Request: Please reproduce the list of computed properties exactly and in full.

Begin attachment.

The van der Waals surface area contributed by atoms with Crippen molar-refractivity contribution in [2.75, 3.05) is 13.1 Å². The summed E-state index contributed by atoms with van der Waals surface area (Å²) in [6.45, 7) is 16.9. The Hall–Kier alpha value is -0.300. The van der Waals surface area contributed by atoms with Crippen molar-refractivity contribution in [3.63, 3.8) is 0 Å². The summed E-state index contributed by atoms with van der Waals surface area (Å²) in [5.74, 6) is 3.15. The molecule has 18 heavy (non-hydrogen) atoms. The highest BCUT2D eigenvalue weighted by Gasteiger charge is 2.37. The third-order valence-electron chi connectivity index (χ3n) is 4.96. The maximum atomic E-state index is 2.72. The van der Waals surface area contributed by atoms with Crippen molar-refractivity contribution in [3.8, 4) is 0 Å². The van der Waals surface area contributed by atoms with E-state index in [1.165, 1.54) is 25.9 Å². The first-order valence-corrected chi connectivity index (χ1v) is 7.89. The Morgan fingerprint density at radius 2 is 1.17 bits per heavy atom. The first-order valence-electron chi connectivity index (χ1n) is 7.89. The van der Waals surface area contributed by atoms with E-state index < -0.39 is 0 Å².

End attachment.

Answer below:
The van der Waals surface area contributed by atoms with Crippen molar-refractivity contribution in [2.75, 3.05) is 13.1 Å². The summed E-state index contributed by atoms with van der Waals surface area (Å²) in [6.45, 7) is 16.9. The Hall–Kier alpha value is -0.300. The van der Waals surface area contributed by atoms with Crippen molar-refractivity contribution in [3.63, 3.8) is 0 Å². The summed E-state index contributed by atoms with van der Waals surface area (Å²) in [5.74, 6) is 3.15. The molecule has 18 heavy (non-hydrogen) atoms. The highest BCUT2D eigenvalue weighted by Gasteiger charge is 2.37. The third-order valence-electron chi connectivity index (χ3n) is 4.96. The maximum atomic E-state index is 2.72. The van der Waals surface area contributed by atoms with Crippen molar-refractivity contribution in [3.8, 4) is 0 Å². The van der Waals surface area contributed by atoms with E-state index in [1.165, 1.54) is 25.9 Å². The first-order valence-corrected chi connectivity index (χ1v) is 7.89. The Morgan fingerprint density at radius 2 is 1.17 bits per heavy atom. The first-order valence-electron chi connectivity index (χ1n) is 7.89. The van der Waals surface area contributed by atoms with E-state index < -0.39 is 0 Å².